Monday, 19 May 2014

The Green Book: 3


The third issue of a magazine usually offers a decent litmus test of its likely long-term quality. Has the momentum of the first two numbers been maintained? By this standard The Green Book, from Dublin's Swan River Press, is set to be with us for a while. The standard remains very high and the contributors are still diverse and interesting a bunch.

It's the 200th anniversary of the birth of J.S. Le Fanu, and the 150th of the publication of Uncle Silas, by far his best-known novel. So it's not surprising, as editor Brian J. Showers notes in his introduction, that we're in for a Le Fanu fest and no mistake. Hence the cup of green tea on the cover. However, before we get into that, let's look at some items that don't deal with old J, Sheridan.

For a start, there's part three of Albert Power's almost preternaturally erudite essay (or book) entitled 'Towards an Irish Gothic'. He's just reached the early 19th century, which gives you some idea of how exhaustive this work is. Power has a style (rococo, maybe?) that suits his subject matter. Thus we read of 'intermittent glintings of sacerdotal roguery' rather than dodgy priests. In dealing with the life and works of clergyman-author Charles Maturin he raised several smiles from your humble reviewer. He almost persuaded me to give Melmoth the Wanderer a try, if only to find out if it's quite as ludicrous as it seems. 

Altogether different, but just as interesting, is Rob Brown's 'Hybrids and Hyphenates: H.P. Lovecraft and the Irish'. Close examination of several stories by Lovecraft, plus his correspondence and amateur journalism, shows how the Anglophile author struggled to define the Irish and ended up - as per usual - wallowing in rather unpleasant stereotypes. One point that I had missed - yet it's undeniably there - is the weird way Lovecraft merges Irish and Jewish stereotypes in some characters, almost as if he'd heard of Leopold Bloom at third hand and was determined to launch a riposte to Joyce.

On, then, to Le Fanu, and Terri Neil's 'The Embodiment of Sinister Agencies'. This focuses on the author's famous treatment of the disembodied hand theme. 'The Authentic Narrative...' is the favourite Le Fanu tale of author Jane Jakeman, and her enthusiasm led me to re-read it recently. It is a very odd story, not least because there is no clear explanation for what occurs, and in a closely-reasoned piece Neil notes how Le Fanu sets his haunting apart from more obvious tales. It is, as Neil points out, peculiarly horrible to know nothing more than that a presence is in the house, close by members of the family. And it takes a peculiar genius to make an effective story from such a simple idea.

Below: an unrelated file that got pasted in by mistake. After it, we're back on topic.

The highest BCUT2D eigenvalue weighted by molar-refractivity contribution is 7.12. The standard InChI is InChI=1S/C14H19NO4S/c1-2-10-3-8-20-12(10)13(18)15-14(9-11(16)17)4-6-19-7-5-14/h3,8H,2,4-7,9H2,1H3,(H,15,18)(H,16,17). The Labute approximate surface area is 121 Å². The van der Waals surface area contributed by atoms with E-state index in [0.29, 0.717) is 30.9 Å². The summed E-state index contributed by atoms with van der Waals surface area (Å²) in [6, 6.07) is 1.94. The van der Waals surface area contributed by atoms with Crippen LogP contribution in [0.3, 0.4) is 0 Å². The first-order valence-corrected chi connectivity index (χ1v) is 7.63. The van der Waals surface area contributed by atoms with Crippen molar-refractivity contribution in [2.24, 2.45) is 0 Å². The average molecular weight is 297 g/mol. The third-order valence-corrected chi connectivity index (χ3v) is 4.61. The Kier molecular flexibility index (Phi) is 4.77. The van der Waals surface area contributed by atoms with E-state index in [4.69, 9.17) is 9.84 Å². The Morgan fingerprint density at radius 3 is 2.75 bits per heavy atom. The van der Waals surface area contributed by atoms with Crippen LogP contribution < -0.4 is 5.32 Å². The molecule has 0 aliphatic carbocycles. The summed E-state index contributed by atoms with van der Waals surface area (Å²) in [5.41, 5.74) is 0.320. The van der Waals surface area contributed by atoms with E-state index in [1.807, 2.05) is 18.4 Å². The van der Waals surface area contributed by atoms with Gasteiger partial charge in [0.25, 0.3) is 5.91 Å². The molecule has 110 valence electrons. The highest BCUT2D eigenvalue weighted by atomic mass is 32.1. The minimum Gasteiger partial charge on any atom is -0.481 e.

'Some Notes on Le Fanu's Beatrice' by Philip A. Ellis and Jim Rockhill is especially interesting (to me) as it concerns the author's only drama. Beatrice is a verse-drama in two acts, and has been almost wholly ignored by critics and editors. This is not surprising - drama has relatively few enthusiasts these days, poetry even fewer. The play is a closet drama, in that it's intended to be read aloud rather than performed. It does not, I must admit, look especially entertaining, but it may well bear comparison with better known efforts by Browning, among others.

I recently acquired a dog-eared copy of one of the Pan Books of Horror Stories, and was pleasantly surprised to see an article about the series' editor, Herbert van Thal. While some have found fault with van Thal's choices for Pan, J.A. Mains makes out a strong case for the editor as a genuine connoisseur of weird fiction's great tradition and of Le Fanu's work in particular. The article also reproduces two introductory essays on Le Fanu that van Thal wrote at very different stages in his career. 

As you can see, this latest Green Book covers a lot of ground. The review section is similarly diverse, with insightful items on the new DVD release of Schalcken the Painter, a heroic attempt to put Melmoth on stage, and several books. The overall feel here is not of fusty excavation in a small corner of the literary world, but of exploration on a broad front that continues to unearth intriguing finds.

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